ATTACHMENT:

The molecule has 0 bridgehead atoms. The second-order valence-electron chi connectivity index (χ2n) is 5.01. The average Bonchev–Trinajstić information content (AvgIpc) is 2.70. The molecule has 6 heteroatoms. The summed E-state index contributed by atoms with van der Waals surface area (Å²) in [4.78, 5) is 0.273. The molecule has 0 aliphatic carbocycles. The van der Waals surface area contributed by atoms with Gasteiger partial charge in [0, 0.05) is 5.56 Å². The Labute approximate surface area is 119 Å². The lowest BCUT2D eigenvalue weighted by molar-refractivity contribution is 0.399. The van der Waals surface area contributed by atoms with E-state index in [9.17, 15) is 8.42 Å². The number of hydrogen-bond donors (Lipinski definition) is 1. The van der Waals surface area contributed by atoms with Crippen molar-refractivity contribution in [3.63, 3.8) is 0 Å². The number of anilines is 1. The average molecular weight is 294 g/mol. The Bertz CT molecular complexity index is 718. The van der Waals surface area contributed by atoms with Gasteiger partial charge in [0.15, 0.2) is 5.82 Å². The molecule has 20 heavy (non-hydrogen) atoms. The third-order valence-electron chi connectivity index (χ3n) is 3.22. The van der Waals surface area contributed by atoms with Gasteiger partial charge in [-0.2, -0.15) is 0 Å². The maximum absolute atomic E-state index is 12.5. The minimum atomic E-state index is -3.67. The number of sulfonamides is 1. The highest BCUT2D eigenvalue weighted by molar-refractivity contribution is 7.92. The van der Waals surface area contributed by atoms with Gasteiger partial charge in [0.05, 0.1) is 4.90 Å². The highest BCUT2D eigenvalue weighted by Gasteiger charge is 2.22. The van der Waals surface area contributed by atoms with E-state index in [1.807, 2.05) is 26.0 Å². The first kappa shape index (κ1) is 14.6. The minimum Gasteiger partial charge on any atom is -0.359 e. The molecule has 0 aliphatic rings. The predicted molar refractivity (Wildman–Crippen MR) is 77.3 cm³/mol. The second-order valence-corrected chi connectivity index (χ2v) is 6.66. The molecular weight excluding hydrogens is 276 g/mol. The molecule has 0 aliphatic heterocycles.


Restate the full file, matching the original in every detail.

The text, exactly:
The molecule has 0 bridgehead atoms. The second-order valence-electron chi connectivity index (χ2n) is 5.01. The average Bonchev–Trinajstić information content (AvgIpc) is 2.70. The molecule has 6 heteroatoms. The summed E-state index contributed by atoms with van der Waals surface area (Å²) in [4.78, 5) is 0.273. The molecule has 0 aliphatic carbocycles. The van der Waals surface area contributed by atoms with Gasteiger partial charge in [0, 0.05) is 5.56 Å². The Labute approximate surface area is 119 Å². The lowest BCUT2D eigenvalue weighted by molar-refractivity contribution is 0.399. The van der Waals surface area contributed by atoms with E-state index in [9.17, 15) is 8.42 Å². The number of hydrogen-bond donors (Lipinski definition) is 1. The van der Waals surface area contributed by atoms with Crippen molar-refractivity contribution in [3.63, 3.8) is 0 Å². The number of anilines is 1. The average molecular weight is 294 g/mol. The Bertz CT molecular complexity index is 718. The van der Waals surface area contributed by atoms with Gasteiger partial charge in [0.15, 0.2) is 5.82 Å². The molecule has 20 heavy (non-hydrogen) atoms. The third-order valence-electron chi connectivity index (χ3n) is 3.22. The van der Waals surface area contributed by atoms with Gasteiger partial charge in [-0.2, -0.15) is 0 Å². The maximum absolute atomic E-state index is 12.5. The minimum atomic E-state index is -3.67. The number of sulfonamides is 1. The highest BCUT2D eigenvalue weighted by molar-refractivity contribution is 7.92. The van der Waals surface area contributed by atoms with Gasteiger partial charge in [0.05, 0.1) is 4.90 Å². The highest BCUT2D eigenvalue weighted by Gasteiger charge is 2.22. The van der Waals surface area contributed by atoms with E-state index in [1.807, 2.05) is 26.0 Å². The first kappa shape index (κ1) is 14.6. The minimum Gasteiger partial charge on any atom is -0.359 e. The molecule has 0 aliphatic rings. The predicted molar refractivity (Wildman–Crippen MR) is 77.3 cm³/mol. The second-order valence-corrected chi connectivity index (χ2v) is 6.66. The molecular weight excluding hydrogens is 276 g/mol. The molecule has 0 aliphatic heterocycles.